New Delhi: (DHNS) As Tehran wants New Delhi to raise its stake in Chabahar Port in Iran, Foreign Minister of the Islamic Republic, Mohammad Javad Zarif, on Friday offered India a deal that not only involves developing the second phase of the port but also for operating it.
New Delhi already pledged to build a container terminal and a multi-purpose cargo terminal on two berths at the Chabahar Port in south-eastern coast of Iran. Tehran’s new offer appeared to be lucrative to India, as the strategically important port could give it a sea-land access to Afghanistan and Central Asia, bypassing Pakistan.
Zarif was on a visit to New Delhi since Thursday. He called on Prime Minister Narendra Modi and had a meeting with External Affairs Minister Sushma Swaraj on Friday. Tehran’s fresh offer for New Delhi on Chabahar Port was spelt out when Iranian Foreign Minister had a meeting with Shipping and Road Transport Minister Nitin Gadkari.
India’s interest in Chabahar Port in Iran grew further after Pakistan last year handed over the control of its Gwadar Port to China. The Chinese People’s Liberation Army Navy has since long been using the Gwadar Port, which New Delhi perceives as yet another addition to the “String of Pearls” – a series of strategic assets Beijing is acquiring around India.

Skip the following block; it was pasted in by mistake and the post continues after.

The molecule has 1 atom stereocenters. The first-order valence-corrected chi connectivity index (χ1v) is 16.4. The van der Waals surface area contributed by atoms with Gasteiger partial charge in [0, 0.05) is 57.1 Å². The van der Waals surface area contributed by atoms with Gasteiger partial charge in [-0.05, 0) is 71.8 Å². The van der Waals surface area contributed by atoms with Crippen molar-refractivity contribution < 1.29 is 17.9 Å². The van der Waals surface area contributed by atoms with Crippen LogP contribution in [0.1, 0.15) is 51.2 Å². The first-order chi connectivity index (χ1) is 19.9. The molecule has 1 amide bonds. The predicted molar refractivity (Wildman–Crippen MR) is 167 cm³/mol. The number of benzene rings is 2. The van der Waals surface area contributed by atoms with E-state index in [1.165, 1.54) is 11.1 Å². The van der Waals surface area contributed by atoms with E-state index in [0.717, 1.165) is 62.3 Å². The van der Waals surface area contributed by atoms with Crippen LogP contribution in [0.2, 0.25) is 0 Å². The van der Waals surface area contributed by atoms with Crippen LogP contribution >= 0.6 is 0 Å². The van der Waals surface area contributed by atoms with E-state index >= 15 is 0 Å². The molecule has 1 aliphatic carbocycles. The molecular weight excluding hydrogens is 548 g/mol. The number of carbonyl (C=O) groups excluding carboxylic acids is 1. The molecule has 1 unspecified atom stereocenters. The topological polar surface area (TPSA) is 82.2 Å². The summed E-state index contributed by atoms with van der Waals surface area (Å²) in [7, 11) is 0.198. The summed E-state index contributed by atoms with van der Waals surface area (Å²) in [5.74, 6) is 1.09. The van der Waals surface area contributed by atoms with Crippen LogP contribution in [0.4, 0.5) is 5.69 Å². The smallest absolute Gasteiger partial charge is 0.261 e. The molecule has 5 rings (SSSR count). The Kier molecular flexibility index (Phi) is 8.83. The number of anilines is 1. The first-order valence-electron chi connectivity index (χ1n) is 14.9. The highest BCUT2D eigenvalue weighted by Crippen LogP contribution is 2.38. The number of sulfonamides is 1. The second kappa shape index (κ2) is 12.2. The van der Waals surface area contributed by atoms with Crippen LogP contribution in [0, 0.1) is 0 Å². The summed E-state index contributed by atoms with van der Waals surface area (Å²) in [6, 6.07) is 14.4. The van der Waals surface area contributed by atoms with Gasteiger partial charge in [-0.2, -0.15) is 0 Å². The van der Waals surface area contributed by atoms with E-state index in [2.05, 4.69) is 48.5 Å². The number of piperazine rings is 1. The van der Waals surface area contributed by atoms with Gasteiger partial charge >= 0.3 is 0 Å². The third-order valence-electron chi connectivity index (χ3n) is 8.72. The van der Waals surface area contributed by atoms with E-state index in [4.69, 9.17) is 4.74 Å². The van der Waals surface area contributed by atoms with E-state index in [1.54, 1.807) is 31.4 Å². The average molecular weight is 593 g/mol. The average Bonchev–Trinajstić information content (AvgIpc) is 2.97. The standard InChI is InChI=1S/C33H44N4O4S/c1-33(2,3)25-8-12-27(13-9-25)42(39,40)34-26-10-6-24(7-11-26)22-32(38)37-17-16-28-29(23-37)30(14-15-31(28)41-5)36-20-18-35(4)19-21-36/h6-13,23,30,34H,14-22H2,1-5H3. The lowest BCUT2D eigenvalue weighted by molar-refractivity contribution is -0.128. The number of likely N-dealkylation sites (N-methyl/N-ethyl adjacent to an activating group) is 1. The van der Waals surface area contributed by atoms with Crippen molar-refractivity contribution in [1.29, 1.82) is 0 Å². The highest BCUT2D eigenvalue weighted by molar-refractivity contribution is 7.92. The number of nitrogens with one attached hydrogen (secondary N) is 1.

Pakistan’s decision to transfer the management of the port to the Overseas Port Holding Company of China for 40 years sent jitters to India, which responded by moving fast on the Chabahar Port Project.
The prime minister conveyed to the Iranian Foreign Minister New Delhi’s commitment to work with Tehran for development of the Chabahar Port, which would have “far reaching benefit, not only for the people of India and Iran, but also for Afghanistan and the entire Central Asia region”.
‘Hugely beneficial’ Gadkari later said that Iran’s latest offer on the second phase of the Chabahar Port appeared to be “hugely beneficial” for India and the government would soon take a call.
Zarif and Gadkari on Friday also discussed the proposed India-Iran-Afghanistan Transit Trade Agreement. They agreed on the need to expeditiously conclude the agreement, which will enable the potential of Chabahar Port to be realised. Zarif was Tehran’s chief negotiator for the recently-concluded deal with E3+3 (US, Russia, China, UK, France and Germany) over nuclear programme of Iran.
His was the first high-level visit from Tehran to New Delhi after the landmark deal was inked last month. As the deal raised prospects of easing of sanctions imposed on the Islamic Republic by the US, European Union and United Nations, both New Delhi and Tehran are now keen to breathe fresh life into the bilateral economic engagement.
Zarif conveyed to Modi that Iran considered India its strategic partner and could never forget the support India extended to Iran during its difficult times.
He is also understood to have indicated Tehran’s willingness to favourably consider the proposal of ONGC Videsh Limited of India to return to the Farzad B gas field in Iran.
Not only the OVL, but also other state-owned companies of India had to abandon hydrocarbon projects in Iran due to strict sanctions imposed on the Islamic Republic.
New Delhi is also discussing with Tehran ways to clear payment for crude oil India imported from Iran in the past years. Sanctions on Iran had made it difficult for India to make payments.